But the Best Gift Cost 65 Cents
Offering free layaway, Mr. Ames begs me to take advantage of his Christmas toy sale. His catalog offers, also, a radio-controlled dump truck, a megabucks computerized raceway, many other things, and a special on batteries not included with other gifts. Merry Christmas, all, and joy to the world! I do not find a Dumping Sandy in this season's batch, or for that matter and the record, a "kawpot."
Were I able to find a Christmas kawpot in the treasures of Mr. Ames, I would buy one for my son, who has put away childish things. I could do no more than remind him that in the days before Mr. Ames, a kawpot was his (our son's) most treasured Christmas toy. He was not really deprived as a child of the Great Depression, but we lived as frugally as anybody, and I think our young man expected little under his first Christmas tree. I fooled him good!
I had noticed, as Advent wound down, that Hickey Nicholson, our principal storekeeper, had foolishly laid in a bunch of electric-train stuff, and that because of the extreme stringency of money, nobody had bought any. I considered this, and I concluded that if nobody bought any electric train stuff through Christmas Eve, I might catch Hickey disposed to trade. Possibly this was not wholly because I would like my son to have an electric train, but because in my youth I had not had one. Not a real one.
One reason for this deficiency is overpowering: Our home had no electricity. So I did have a wind-up, clockwork choo-choo and nine sections of tin track. It made a total railway system on one rug that was somewhat less than 500 miles long.
I had fun with it, but kept losing the wind-up key, and if I wound it too much it would jump the track. So I hoped Hickey Nicholson would be stuck with a Depression surplus nobody could afford. To find out I stepped into his store at 11:45 p.m. on Dec. 24 with a $10 bill prominent in my outstretched hand. "Santy Claus, you old goat," I said in an affable approach, and Hickey said, "I'll take it."
A couple of replacement locomotives and decades later, that railroad is still serving the public. It has lots of additional trackage, switches, and crossing gongs, and people standing about a depot that lights up when the train comes in. It is brought forth and set up once a year and has freight cars now as well as a transcontinental express with an imported dining car that serves Kaiserschmarren when it reaches Milwaukee. (Find a German who will explain that to you.) A radio-controlled dump truck, you say?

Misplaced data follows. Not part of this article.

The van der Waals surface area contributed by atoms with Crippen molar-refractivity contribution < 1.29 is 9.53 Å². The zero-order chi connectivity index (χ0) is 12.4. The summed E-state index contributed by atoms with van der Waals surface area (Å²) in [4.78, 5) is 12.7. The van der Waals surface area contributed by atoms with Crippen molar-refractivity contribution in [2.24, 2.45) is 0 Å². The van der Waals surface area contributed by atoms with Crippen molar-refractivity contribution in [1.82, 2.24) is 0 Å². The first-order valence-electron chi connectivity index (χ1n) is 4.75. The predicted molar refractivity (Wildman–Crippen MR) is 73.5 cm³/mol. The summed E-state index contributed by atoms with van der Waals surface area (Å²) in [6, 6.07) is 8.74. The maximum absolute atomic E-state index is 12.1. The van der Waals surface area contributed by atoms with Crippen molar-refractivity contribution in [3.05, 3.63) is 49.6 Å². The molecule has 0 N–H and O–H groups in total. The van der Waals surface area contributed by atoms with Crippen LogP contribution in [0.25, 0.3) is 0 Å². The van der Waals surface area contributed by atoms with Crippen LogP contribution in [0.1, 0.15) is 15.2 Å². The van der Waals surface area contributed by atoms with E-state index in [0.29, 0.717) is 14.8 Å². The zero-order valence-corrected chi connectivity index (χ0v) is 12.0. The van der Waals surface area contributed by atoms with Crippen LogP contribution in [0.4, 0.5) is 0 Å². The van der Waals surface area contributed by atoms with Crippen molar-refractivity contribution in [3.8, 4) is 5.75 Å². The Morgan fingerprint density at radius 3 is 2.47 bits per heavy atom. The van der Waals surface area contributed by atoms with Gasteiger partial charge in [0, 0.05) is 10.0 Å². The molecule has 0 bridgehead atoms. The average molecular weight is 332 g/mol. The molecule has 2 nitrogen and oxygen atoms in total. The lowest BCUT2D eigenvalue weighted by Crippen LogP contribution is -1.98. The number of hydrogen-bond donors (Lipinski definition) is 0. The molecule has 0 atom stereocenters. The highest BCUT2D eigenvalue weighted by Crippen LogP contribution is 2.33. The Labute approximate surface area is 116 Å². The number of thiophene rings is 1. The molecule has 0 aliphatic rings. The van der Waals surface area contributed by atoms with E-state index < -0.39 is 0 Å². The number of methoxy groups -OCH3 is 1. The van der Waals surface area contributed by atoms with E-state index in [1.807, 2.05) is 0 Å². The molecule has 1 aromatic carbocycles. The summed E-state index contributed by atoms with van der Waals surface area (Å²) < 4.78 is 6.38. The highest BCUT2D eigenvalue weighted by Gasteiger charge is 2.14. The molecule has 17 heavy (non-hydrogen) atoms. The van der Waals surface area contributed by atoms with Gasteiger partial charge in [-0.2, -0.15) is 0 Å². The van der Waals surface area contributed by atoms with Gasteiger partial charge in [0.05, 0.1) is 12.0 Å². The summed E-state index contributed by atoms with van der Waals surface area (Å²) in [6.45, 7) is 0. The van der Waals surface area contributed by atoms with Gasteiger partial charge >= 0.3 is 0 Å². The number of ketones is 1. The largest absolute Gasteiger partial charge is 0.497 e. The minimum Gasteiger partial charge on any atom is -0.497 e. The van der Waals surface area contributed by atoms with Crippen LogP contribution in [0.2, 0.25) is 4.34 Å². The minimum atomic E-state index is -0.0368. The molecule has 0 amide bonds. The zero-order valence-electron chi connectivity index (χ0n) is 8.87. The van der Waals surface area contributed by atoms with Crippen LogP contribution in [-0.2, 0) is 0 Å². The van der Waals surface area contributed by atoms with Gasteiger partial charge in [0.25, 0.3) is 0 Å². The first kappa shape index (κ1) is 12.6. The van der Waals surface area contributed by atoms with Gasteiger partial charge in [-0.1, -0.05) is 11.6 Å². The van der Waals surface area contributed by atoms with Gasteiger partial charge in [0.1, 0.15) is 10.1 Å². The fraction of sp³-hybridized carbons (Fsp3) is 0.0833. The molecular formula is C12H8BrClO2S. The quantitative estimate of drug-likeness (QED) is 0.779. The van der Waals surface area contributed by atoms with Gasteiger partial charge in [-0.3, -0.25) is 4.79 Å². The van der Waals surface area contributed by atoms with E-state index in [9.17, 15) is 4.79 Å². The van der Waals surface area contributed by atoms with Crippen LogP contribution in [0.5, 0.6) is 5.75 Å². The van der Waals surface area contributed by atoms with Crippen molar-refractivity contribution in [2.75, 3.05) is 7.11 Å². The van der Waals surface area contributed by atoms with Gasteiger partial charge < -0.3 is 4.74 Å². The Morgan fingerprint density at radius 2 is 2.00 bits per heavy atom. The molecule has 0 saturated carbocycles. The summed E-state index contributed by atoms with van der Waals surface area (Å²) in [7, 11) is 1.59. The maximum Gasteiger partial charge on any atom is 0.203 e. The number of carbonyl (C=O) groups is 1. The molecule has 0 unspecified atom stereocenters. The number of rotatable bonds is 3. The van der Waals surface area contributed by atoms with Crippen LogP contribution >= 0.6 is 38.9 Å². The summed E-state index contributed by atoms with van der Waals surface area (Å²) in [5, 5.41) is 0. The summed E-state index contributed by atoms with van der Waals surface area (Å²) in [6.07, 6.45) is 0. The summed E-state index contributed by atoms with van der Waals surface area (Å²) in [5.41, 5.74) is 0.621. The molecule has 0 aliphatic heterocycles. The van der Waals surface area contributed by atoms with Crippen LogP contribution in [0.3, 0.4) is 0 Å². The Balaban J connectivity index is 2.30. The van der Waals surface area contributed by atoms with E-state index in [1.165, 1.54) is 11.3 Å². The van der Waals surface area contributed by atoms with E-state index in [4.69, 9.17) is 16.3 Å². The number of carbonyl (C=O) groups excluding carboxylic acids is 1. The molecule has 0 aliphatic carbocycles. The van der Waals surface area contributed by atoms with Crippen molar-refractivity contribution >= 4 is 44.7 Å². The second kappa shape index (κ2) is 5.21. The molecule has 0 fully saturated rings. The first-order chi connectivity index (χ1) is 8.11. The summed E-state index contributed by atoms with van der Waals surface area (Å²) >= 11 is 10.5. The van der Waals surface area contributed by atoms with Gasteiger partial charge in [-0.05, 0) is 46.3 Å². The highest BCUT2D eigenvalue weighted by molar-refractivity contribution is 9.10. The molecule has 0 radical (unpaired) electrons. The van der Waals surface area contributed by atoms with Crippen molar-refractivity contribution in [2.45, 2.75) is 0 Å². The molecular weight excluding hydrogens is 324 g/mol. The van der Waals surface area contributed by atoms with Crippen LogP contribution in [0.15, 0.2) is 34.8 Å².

The kawpot came a few Christmases later. The lad preferred it to all other toys and would sit on the floor entranced as he took it apart and put it together. It was nothing more than a two-cup aluminum coffeepot that came from a forgotten predecessor of Mr. Ames. It had five parts.
Nobody counted, so we never knew how many zillion times the thing was taken apart and put together. The lad would put up a fuss if you took his kawpot away so he could take his chow. "Kawpot, kawpot!" he would shout. Giving that kid a 65-cent percolator spared me untold dollars for expensive childhood gifts. He didn't want anything else, and when we'd set up the electric train at Christmastime, he'd put his kawpot in a Union Pacific gondola and give it a ride to Montana.
As for myself, it is true I did not have an electric train as a boy, but I was fortunate to have a Dumping Sandy. It was not controlled by radio, but it ran by itself, and did for many good years.
If you don't remember, a Dumping Sandy dumped sand. The thing had a hopper on a sort of Erector-set tower, maybe three feet tall, and a little car on four wheels that ran up and down on a track. At the top of the track, the car tripped a chute that filled the car with fine white sand provided with the purchase. When filled, the car's weight took it down the incline on the track, and at the bottom the car tipped up and discharged its sand into a bowl. Then a weight on a string brought the empty car back up the track to be loaded again. So long as I kept sand at the top, the thing would dump sand by itself. It was a lot of fun if you didn't have a kawpot or a radio-controlled dump truck.
THERE was one negative thing about my Dumping Sandy. It leaked sand that had a way of showing up all over the place. We'd find it in the peanut butter, and in our sneakers, and my mother hated the thing. She said it might be her imagination, but she felt gritty all the time. In summer, I could take my Dumping Sandy outdoors, where sand could be swept off the porch. But in winter and on stormy days my Dumping Sandy came to be outlawed in the house.
Another thing: The sand that got in the peanut butter, or under the parlor rug, diminished my supply of sand to that extent, and if I played dumping sand I'd run out of sand. The thing wouldn't work on just any old kind of sand, either. It had to be fine, like sea-beach sand, so it would flow for the automatic loading and unloading.
So we had a volunteer neighborhood messenger service that kept looking for good sand for my Dumping Sandy. Anybody going to a beach would bring back a pail of sand. Shortly we had a back shed full of boxes of sand, and what with this and what with that, my mother finally put her foot down. It was a merciful termination. I guess I'd outgrown my Dumping Sandy. I don't know what became of it. Too bad, as I could show it to Mr. Ames and he could hitch it up to a radio.